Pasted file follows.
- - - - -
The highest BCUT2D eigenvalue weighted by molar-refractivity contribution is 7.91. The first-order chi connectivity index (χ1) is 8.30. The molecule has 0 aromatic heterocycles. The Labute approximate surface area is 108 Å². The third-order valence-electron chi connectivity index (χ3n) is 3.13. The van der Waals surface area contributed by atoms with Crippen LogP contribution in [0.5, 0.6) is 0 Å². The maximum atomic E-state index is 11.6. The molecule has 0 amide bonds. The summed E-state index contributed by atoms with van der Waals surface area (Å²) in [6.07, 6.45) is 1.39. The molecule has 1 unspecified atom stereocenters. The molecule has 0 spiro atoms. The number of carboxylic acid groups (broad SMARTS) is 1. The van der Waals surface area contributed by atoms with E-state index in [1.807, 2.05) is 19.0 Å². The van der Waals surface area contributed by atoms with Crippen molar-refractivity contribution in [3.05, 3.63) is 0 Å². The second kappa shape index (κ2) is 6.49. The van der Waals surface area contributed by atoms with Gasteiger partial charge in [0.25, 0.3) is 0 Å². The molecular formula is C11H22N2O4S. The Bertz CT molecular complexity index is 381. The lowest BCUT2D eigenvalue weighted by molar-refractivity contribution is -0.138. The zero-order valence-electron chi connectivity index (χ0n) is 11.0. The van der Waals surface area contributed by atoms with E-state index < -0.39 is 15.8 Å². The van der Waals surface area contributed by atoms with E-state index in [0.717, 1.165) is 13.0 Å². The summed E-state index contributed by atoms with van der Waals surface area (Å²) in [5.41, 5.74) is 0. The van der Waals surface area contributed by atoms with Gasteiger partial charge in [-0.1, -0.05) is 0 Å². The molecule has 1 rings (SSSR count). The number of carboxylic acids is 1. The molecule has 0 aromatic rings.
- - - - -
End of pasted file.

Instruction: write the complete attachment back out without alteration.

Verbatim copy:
The highest BCUT2D eigenvalue weighted by molar-refractivity contribution is 7.91. The first-order chi connectivity index (χ1) is 8.30. The molecule has 0 aromatic heterocycles. The Labute approximate surface area is 108 Å². The third-order valence-electron chi connectivity index (χ3n) is 3.13. The van der Waals surface area contributed by atoms with Crippen LogP contribution in [0.5, 0.6) is 0 Å². The maximum atomic E-state index is 11.6. The molecule has 0 amide bonds. The summed E-state index contributed by atoms with van der Waals surface area (Å²) in [6.07, 6.45) is 1.39. The molecule has 1 unspecified atom stereocenters. The molecule has 0 spiro atoms. The number of carboxylic acid groups (broad SMARTS) is 1. The van der Waals surface area contributed by atoms with E-state index in [1.807, 2.05) is 19.0 Å². The van der Waals surface area contributed by atoms with Crippen molar-refractivity contribution in [3.05, 3.63) is 0 Å². The second kappa shape index (κ2) is 6.49. The van der Waals surface area contributed by atoms with Gasteiger partial charge in [0.25, 0.3) is 0 Å². The molecular formula is C11H22N2O4S. The Bertz CT molecular complexity index is 381. The lowest BCUT2D eigenvalue weighted by molar-refractivity contribution is -0.138. The zero-order valence-electron chi connectivity index (χ0n) is 11.0. The van der Waals surface area contributed by atoms with E-state index < -0.39 is 15.8 Å². The van der Waals surface area contributed by atoms with E-state index in [0.717, 1.165) is 13.0 Å². The summed E-state index contributed by atoms with van der Waals surface area (Å²) in [5.41, 5.74) is 0. The van der Waals surface area contributed by atoms with Gasteiger partial charge in [-0.1, -0.05) is 0 Å². The molecule has 1 rings (SSSR count). The number of carboxylic acids is 1. The molecule has 0 aromatic rings.